EA-18G Growler – Australia’s emerging AEA capability

Standing up a new and complex capability for the  first time is no easy task, but in the case of the EA-18G Growler’s Airborne Electronic Attack (AEA) capability now being introduced into RAAF service, decades of US Navy and US Marine Corps experience have gone before. Without previous experience in AEA, the RAAF has embarked on an intensive programme to train air and ground crews, and to build up operational experience in the United States, before migrating the capability back to Australia in 2017.
The first RAAF Growler rolled out of the Boeing factory in St Louis at the end of July, marking an important milestone in Australia’s emerging capability which, once in a mature state, will be the only tactical AEA capability resident outside the United States.
Recently-retired Chief of Air Force, Air Marshal Geoff Brown says the introduction of the Growler is in many respects the final element in transforming the Air Force into a full-spectrum force.
“The Growler capability will have one of the most significant effects on the Air Force since the introduction of the F-111 in the early 1970s,” he said.
“It is an extremely important milestone in the development of the RAAF, the ability to shut down surface to air missiles or other electronic emissions across the battlespace is a truly unique capability.
“The Growlers will complement our existing and future air combat capability and we will be much more lethal with this Airborne Electronic Attack Capability. We will always pursue a technical edge over a regional competitor.”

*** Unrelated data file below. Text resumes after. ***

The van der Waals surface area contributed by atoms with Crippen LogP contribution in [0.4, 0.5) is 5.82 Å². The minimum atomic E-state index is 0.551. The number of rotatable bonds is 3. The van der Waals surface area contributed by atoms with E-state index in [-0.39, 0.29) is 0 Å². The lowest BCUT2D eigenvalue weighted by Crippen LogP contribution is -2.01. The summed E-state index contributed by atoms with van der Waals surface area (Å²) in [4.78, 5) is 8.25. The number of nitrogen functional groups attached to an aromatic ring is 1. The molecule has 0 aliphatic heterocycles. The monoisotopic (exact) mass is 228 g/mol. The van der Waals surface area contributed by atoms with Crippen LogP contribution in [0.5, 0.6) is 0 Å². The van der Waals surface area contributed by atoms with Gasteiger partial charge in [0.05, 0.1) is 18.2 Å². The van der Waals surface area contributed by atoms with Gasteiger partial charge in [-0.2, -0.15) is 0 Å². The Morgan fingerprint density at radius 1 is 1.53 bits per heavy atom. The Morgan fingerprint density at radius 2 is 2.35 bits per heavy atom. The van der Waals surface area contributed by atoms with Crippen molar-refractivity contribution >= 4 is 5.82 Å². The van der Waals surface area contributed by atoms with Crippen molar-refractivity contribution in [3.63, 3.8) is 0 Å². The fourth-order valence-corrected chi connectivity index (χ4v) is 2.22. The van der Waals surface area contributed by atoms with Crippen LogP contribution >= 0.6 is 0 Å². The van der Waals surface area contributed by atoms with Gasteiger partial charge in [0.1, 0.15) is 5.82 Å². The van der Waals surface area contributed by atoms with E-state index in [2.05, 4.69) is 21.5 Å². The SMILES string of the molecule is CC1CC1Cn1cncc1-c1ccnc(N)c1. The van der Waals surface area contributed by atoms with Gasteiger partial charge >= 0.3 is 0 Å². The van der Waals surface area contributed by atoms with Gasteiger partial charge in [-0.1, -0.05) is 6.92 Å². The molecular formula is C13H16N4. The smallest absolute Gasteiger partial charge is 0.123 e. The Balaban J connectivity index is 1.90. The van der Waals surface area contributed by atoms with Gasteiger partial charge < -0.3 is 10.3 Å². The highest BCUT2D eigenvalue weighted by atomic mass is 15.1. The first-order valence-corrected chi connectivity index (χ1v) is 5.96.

Growlers for Australia

Australia became the first, and so far only, export customer for the Boeing EA-18G Growler in May 2013, when then-Defence Minister Stephen Smith announced that 12 new-build aircraft would be purchased. Until then it had been planned to convert a number of the RAAF’s F/A-18F Super Hornets to Growler configuration, taking advantage of the fact that the final 12 of the 24 Super Hornets had been pre-wired during assembly to permit conversion at some point in the future. The decision to buy new-build Growlers enabled the RAAF to retain a significant air combat capability with 24 Super Hornets.
The first Growler made its maiden flight in St Louis on July 13, followed eleven days later by the second aircraft. Both aircraft will initially be used by the US Navy to test and certify some Australia-specific software and other changes to the baseline aircraft, which have been the result of US operational experience in Middle East and Libya.
The remaining ten aircraft are at different stages on the production line and will be placed into short-term storage after completion, until RAAF training in the United States reaches a critical mass so that the aircraft are ferried home to Australia in early 2017.

To read the full story please subscribe or download digital editions here.